This post steps outside the Metro Detroit region – taking a look back in time for just a moment. November 22, 1963, Dallas, Texas.
Here is a photo from the Detroit Free Press of President Kennedy in Detroit shortly before the assassination in Dallas, Texas. The area in Downtown Detroit that he spoke in was renamed Kennedy Square after his death.
Lets start with the Presidential limousine- a gun metal blue 1961 Lincoln convertible, complete with “suicide doors”. This car was customized for Presidential service with a removable non-bulletproof bubbletop, rear jumpseats, an elevator rear seat for JFK (due to his broken back he was unable to properly remove himself from the vehicle, this also allowed for better views of the President) and compartments for Secret Service weaponry. (AR-15 machineguns) The sides and rear of the car were fitted with foot and handholds for Secret Service protection.
This car now resides at the Henry Ford Museum in Dearborn, Michigan. The car is very different from the configuration in 1963. After the shooting, the interior was stripped, and the glass was all removed – thereby destroying all evidentiary value of the car, and also making it inadmissible as evidence in any potential trial. The car was put in storage after JFKs Presidency, until it was pulled from storage and restored for use.
Titanium reinforcements were added, along with the solid roof and thick bulletproof glass. Barely any of the original vehicle exists in this display piece.
This is the seat where JFK sat during the shooting, with Jackie to his left. The Governor of Texas and his wife sat in front of them in the jump seats. Note the mirror configuration of the door handles – hence the term “suicide doors”, because the rear door opens backwards.
This is the hand/foot hold that Secret Service agent Clinton Hill grabbed just as the fatal shot(s) struck Kennedy in the head. It is interesting to note that Agent Hill was asked to come on the trip by Jackie Kennedy personally, due to her distrust of the other agents. Jackie Kennedy’s Secret Service agent was the only person to respond to the shooting, none of the Presidents guards ever moved from “Queen Mary”, the follow up SS car. It is Clint Hill that you see in the famous photos and films running and jumping on the back of the car, as Jackie Kennedy scrambles out on the rear deck to retrieve the rear occipital lobe of her husbands brain. She handed this brain matter to the surgeons at Parkland Hospital.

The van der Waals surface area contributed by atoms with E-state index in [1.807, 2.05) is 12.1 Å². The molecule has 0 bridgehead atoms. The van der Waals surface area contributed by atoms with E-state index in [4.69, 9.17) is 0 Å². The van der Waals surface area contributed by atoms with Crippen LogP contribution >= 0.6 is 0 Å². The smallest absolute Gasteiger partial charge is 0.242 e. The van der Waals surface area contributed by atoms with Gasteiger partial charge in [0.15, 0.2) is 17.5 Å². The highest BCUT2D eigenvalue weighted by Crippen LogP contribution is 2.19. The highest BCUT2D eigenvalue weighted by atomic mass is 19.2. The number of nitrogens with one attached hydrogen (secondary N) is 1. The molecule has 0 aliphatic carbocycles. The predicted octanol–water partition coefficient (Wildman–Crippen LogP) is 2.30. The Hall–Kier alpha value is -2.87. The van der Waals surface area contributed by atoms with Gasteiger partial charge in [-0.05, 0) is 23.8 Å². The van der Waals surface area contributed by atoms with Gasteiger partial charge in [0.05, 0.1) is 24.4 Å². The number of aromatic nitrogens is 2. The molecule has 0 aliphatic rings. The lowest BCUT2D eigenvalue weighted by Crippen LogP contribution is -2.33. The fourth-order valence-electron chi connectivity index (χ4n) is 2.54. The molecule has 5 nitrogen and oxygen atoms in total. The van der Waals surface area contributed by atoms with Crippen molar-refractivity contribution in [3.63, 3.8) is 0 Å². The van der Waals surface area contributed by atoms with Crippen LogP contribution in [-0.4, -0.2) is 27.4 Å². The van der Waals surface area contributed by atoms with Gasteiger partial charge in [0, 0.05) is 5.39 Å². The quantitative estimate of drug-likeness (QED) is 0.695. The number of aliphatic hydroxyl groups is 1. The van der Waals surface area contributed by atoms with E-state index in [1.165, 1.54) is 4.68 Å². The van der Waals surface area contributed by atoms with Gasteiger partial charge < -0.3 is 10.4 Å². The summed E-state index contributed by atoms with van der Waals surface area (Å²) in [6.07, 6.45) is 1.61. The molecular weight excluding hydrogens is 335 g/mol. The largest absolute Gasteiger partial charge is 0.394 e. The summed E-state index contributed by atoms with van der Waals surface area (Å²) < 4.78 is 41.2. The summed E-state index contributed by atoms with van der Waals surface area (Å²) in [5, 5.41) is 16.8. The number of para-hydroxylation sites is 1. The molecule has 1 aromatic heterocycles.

The most famous and complete record of the shooting was filmed by Abraham Zapruder from this pedestal on the garden pergola on the north end of Dealey Plaza. There are two mirrored pergolas in Dealey Plaza that face each other on the north and south sides of the park.
Zapruder was a dressmaker whose offices were in the Dal-Tex building nearby. His secretary stood behind his to steady him on the pergola pedestal as he filmed. The Zfilm was made using a Bell and Howell “Zoomatic” camera. The Zoomatic used an interesting 8 millimeter film stock that had a double strip of exposures. When you completed one side, you would flip the film and continue of the other half of the film. The film was then split in two at the photo finishing lab to be used in an 8 mm projector.
After the assassination, Zapruder stayed with the camera until the film could be developed and processed, thereby establishing a “chain of evidence” required to admit items into a trial. He obtained receipts from each person who touched the film or camera.
Most films were confiscated on the spot and have never been seen by the American public again.
A few others do exist, including the Munchmore, Bronson, Towner, and Nix films.
This is a diagram of the path of the cars in the motorcade. The motorcade takes a hard right turn on Houston Street, and then a very difficult left onto Elm Street. This turn is so sharp, the Presidential limousine hits the opposite curb rounding the corner.